Q. According to Harvey Cox, why has traditional religion been unable to cope with new values?

According to Cox, there are three inconsistent traditions in religion:

  1. Apocalyptic tradition: the end of the world is at hand, pessimism.
  2. Teleological tradiiton: everything is destined to turn out all right; there is a fixed purpose being realized.
  3. Prophetic tradition: the future is in our hands and will be what we can make of it.
Technology seems most amenable to the third tradition -- the prophetic. Religion is challenged to account for the creation of new values [and a future which is not determined in advance].

Individual Man in a Technological Age

The impact of technology on the individual has both positive and negative sides. The balance sheet might look something like this:
Negative Positive
Pressure on the individual to conform or adjust. [Loss of individuality] Economic productivity, education, and modern means of communication have helped the individual to develop his individual potential.  People feel like individuals more than ever before.
Decline in personal privacy with sophisticated eavedropping and surveillance devices. Privacy was not always a good thing, especially if it meant one died alone. Social security, public education, and public health measures would not be given up for privacy.
Increasing power of government. Government is more lacking in confidence than ever before.

According to Professor Shils, technological change has implications for the balance that individuals find between individual or private goals and responsibilities as a public citizen. The political requirements of a modern technological society seem to call for more emphasis on public responsibility.


The Enlarged Scope of Public Decision Making

The political "encompasses all of the decision-making structures and procedures that have to do with the allocation and distribution of wealth and power in society."

A society that fosters great advances in technology has to accept that it will have to "enlarge the scope of public decision-making," probably because --

  1. the development of technology leads to bigger and bigger social concentrations such as corporations, universities, and government or leads to increased centralization of larger social units such as cities and
  2. the effects of advanced technology cover large distances (are widespread).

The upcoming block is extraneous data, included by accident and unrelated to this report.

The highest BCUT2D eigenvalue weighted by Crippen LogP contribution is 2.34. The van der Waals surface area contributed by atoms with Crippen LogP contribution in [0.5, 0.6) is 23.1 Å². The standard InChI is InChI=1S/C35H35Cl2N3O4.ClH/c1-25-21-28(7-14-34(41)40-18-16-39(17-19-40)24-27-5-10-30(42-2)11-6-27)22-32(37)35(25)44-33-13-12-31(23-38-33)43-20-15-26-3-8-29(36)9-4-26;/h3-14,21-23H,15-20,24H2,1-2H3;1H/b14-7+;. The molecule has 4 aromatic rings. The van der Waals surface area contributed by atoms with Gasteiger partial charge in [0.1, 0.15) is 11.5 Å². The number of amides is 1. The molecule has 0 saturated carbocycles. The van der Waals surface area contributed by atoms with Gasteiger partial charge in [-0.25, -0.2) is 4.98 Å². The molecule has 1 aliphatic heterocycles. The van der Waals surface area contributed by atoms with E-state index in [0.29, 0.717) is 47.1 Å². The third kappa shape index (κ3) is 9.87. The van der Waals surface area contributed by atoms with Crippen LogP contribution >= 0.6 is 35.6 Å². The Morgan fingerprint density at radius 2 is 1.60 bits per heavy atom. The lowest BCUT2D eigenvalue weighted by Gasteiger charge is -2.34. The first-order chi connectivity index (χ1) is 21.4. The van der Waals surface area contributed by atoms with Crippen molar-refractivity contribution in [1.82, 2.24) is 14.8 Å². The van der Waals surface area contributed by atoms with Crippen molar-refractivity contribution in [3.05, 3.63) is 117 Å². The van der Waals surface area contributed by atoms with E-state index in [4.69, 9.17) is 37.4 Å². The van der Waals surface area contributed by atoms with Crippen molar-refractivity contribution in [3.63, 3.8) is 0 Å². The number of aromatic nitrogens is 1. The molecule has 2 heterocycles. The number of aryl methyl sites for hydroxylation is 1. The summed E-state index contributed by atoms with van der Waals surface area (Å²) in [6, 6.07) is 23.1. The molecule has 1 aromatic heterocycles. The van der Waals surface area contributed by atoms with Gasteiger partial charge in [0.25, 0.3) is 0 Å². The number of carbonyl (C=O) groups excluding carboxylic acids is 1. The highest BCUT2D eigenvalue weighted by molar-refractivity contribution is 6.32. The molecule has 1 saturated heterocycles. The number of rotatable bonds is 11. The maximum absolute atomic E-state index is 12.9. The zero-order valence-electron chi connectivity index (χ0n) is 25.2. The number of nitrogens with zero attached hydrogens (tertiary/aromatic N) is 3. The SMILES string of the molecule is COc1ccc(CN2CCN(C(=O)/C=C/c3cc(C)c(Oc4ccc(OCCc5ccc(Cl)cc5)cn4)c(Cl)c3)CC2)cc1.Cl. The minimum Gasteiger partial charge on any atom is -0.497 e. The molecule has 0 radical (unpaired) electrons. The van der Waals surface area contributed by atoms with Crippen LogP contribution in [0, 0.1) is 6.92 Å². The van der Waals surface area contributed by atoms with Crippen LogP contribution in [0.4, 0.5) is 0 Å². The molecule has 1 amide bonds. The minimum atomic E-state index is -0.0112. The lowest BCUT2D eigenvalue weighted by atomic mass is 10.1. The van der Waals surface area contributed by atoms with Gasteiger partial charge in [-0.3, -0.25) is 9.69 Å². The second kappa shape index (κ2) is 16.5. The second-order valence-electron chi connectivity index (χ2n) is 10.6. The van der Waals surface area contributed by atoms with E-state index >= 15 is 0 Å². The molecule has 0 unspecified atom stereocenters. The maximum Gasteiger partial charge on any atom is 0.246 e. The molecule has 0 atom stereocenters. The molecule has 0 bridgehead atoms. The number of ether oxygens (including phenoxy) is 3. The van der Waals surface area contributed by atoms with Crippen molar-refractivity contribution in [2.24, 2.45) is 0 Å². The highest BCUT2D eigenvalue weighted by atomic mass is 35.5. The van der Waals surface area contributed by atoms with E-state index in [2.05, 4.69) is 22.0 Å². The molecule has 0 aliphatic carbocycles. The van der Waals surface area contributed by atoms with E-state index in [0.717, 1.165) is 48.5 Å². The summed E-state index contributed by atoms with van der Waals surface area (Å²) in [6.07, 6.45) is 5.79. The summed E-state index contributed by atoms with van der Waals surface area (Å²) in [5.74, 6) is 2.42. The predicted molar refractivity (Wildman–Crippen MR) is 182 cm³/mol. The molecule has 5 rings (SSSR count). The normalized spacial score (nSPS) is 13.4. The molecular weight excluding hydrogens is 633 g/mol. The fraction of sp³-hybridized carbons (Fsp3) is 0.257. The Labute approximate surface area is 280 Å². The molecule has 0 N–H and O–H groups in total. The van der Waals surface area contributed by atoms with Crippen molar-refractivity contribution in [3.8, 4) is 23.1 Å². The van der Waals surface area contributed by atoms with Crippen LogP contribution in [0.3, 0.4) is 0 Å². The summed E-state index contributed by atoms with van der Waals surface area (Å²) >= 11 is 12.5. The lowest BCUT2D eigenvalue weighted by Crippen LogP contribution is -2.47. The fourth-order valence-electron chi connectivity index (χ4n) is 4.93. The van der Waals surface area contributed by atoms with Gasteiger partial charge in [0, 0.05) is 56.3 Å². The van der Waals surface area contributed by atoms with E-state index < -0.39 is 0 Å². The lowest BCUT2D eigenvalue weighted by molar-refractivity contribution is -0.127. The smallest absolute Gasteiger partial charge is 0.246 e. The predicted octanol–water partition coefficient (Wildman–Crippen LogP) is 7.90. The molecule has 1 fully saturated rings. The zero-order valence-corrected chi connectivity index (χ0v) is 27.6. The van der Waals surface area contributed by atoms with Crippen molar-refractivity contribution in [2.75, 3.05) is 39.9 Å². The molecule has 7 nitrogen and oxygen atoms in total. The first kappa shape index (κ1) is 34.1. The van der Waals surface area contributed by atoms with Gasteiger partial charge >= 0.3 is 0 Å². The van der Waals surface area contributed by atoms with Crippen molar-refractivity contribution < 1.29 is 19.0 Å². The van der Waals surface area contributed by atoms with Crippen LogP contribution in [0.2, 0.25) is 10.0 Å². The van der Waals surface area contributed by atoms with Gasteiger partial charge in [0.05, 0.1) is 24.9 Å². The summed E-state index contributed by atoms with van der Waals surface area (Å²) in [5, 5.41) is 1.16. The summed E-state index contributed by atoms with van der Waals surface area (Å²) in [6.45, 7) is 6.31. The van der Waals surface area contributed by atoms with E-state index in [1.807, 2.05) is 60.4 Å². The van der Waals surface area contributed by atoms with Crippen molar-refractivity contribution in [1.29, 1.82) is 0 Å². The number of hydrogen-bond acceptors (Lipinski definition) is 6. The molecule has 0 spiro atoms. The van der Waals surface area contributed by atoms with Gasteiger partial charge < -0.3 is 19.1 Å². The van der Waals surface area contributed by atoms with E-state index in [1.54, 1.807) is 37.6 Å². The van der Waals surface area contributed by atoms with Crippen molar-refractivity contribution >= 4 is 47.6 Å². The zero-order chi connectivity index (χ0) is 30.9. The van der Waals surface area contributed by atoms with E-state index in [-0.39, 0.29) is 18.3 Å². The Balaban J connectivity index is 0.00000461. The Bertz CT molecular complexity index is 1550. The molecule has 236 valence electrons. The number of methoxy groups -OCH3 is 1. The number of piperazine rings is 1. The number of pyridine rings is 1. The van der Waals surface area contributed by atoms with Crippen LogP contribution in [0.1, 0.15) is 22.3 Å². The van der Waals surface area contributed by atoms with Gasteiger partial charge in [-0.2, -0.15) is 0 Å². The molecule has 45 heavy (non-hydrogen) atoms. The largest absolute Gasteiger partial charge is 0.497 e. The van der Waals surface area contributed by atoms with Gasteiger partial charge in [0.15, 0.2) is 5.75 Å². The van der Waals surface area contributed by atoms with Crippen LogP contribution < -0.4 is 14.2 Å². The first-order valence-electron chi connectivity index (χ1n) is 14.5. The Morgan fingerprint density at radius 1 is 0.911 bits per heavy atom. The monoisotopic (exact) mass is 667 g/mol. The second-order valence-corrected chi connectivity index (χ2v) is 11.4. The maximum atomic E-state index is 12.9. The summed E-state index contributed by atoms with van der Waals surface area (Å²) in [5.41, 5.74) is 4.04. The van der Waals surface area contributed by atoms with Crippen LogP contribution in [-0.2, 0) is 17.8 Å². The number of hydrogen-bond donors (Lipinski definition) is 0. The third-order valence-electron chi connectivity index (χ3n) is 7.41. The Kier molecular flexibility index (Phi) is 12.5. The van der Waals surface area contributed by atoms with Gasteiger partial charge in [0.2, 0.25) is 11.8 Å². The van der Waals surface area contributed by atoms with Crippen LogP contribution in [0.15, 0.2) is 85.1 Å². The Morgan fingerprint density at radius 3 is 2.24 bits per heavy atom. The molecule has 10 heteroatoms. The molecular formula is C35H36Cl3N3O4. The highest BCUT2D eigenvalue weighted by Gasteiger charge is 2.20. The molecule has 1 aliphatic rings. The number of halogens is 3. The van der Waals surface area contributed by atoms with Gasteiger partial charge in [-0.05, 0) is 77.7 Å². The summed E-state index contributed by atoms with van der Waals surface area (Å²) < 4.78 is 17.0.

The power blackout in the northeastern United States showed how widespread and concentrated the effects of advanced technology can be.

Private Firms and Public Goods

Corporations play a key role in developing technology. According to Galbraith, corporations and market forces are better at providing for and creating private wants than they are at satisfying public needs. Technological change seems to require a shift of emphasis from corporation to government.

The Promise and Problems of Scientific Decision Making

More and more emphasis is being put on technical processes of decision-making by using sophisticated computer and statistical technologies. This seems to put more and more administrative control in the hands of technical experts. However, this cause difficulties for tradiitonal values of popular and participatory democracy. Scientific management of the opportunities and problems arising from technology has both positive and negative consequences.

The Need for Institutional Innovation

We need new institutions and social structures to deal with the management of the opportunities and problems of technology. These would call for a collaboration of government, corporations, and social organizations.

Q: How are new social structures needed to solve the problems of the ghetto, according to Mesthe?


  1. "...the creation of new physical possibilities and social options by technology tends toward and appears to require the emergence of new values, new forms of economic activity, and new political organizations." (p. 187)
  2. "...technological change also poses problems of social and psychological displacement." (p. 187)
"Individuals will be fully integrated into society only hwen we can extract from our knowledge not only its technological potential but also its implications for a system of values and a social, economic, and political organization appropriate to a society in which technology is so prevalent." (p. 188)

 Return to Course Calendar for PL212